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Ape Machine / Press

“Imaginative song writing in stoner rock I have found isn’t rare but nor is it common, and, well, Ape Machine have created a highly interesting record with curves and height and imagination that it has captured my attention to all their future endeavours.”

“it’s songs like “Hold Your Tongue,” “Can’t Cure Deceit,” “Death of the Captain,” and “Black Night” that flex a wicked Sabbath muscle and propel Ape Machine into the stoner realm on the wings of bell bottoms and dirty blues.”

“Blending equal parts rock 'n' roll, blues, stoner rock and psychedelia, Ape Machine is a band whose heart is steeped in the rich musical history of the late '60s and '70s. That doesn't mean they're some kind of hippie dippy throwback band. Ape Machine delivers their material with heavy metal muscle and all of their arrangements are sharpened by Ian Watts' ballsy guitar work.”

“War To Head is like an album of nothing but deep cuts that were meant to wear out your tapes and records. I cannot give the album or Ape Machine higher praise. If there was a way to wear out an MP3 file into nothing, I would have done it already. Buy this album, put on some headphones, sit in the dark, and then lose yourself in one of the best albums of the year.”

“Holy fuck! If you people like big, juicy, stoner rock riffage, you need to head to the end of this post right quick and play “Hold Your Tongue” from Portland, Oregon’s Ape Machine.”

“Ape Machine has the rare distinction of knowing how to write an actual fucking song. Even rarer, this album remains solid from beginning to end. I unabashedly love this fucking album, and can’t wait to hear more from this band. Ape Machine fucking rules.”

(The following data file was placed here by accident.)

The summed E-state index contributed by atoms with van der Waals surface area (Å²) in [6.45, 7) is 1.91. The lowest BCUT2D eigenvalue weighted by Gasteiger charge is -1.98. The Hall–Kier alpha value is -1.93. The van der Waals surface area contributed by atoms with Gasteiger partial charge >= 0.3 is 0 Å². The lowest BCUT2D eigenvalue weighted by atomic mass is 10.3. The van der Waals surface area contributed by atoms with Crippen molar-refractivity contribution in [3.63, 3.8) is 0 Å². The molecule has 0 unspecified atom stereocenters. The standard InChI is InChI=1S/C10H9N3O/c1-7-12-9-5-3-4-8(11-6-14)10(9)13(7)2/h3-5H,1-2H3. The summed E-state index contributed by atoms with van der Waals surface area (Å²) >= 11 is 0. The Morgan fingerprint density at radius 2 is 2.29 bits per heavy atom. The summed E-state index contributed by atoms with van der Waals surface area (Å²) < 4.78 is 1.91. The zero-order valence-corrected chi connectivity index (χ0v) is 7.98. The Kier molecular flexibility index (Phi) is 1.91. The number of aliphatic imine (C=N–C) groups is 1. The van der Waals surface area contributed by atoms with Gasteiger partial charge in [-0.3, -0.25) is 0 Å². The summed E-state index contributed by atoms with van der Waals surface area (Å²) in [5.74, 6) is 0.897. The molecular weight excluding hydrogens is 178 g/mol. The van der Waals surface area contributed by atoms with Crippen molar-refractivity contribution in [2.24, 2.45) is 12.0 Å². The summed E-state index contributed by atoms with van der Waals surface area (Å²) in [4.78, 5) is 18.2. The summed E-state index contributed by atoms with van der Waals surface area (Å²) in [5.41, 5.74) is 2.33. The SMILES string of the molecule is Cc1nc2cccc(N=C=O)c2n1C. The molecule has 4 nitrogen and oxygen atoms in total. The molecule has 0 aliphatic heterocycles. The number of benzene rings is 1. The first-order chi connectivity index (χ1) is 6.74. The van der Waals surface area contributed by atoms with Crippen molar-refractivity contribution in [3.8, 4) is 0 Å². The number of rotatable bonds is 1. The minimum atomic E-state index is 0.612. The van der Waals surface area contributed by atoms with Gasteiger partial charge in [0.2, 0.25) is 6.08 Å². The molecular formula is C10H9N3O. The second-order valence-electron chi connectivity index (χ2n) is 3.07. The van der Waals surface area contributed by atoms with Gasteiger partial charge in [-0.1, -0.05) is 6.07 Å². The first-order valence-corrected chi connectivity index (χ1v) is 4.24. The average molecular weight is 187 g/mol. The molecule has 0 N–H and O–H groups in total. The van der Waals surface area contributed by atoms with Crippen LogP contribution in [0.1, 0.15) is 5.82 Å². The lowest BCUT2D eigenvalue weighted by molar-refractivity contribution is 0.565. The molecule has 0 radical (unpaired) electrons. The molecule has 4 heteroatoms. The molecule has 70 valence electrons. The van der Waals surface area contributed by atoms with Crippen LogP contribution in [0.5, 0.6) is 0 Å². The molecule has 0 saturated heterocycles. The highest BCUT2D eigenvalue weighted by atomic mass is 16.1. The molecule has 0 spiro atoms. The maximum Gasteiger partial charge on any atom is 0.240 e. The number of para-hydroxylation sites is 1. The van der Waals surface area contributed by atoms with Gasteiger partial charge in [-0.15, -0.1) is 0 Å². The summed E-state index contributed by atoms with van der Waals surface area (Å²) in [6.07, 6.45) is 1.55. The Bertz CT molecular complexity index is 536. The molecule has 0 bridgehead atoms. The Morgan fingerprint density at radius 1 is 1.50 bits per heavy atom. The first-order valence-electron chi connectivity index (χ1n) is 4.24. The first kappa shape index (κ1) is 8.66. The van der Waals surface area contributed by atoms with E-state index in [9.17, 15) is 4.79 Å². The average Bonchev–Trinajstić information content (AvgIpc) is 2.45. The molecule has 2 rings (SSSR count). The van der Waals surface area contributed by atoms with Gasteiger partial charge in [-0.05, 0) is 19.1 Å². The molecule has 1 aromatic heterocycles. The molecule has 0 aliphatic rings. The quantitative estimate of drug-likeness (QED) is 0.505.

“It isn’t often that an album will make my top 10 list for the year when I haven’t even reviewed it. But This House Has Been Condemned has. And for good reason. This album is a monster of retro-fueled, bell-bottomed, Zep-rock.”

“Intense melodies and hard driving riffs, combined with the hunting, screaming, wailing and moaning voice of singer Caleb Heinze gives the listener an ‘it’s all happening’ feeling. Transported to the seventies and into an outfit comprised of wide corduroy pants and a ditto colorful blouse we drift along the groovy set of eight songs. The rolling riffs build towards great tasting solos and incredible sound explosions. This is warm blues and soulful music like the classics used to make. Give those monkeys another banana!”

“Ape Machine is serious ass kicking rock and roll. This is the sound of corduroy bell bottoms, chukka boots, and guitars...lots and lots of guitars; all running on Orange amps cranked up to twenty. I'll be the first to admit, I was cynical about how good this band actually could be. Then I heard just how these guys rock and it made me run out and buy a 1973 Camaro, a jean jacket, and a 8 track tape player just so I could play program one (kids, go ask your parents) of This House Has Been Condemned, and taking copious amounts of Robert Plant's Miracle Long Hair and Chest Hair Grow (tm). Fuck yeah! This is rock and roll and it RAWKS!! ”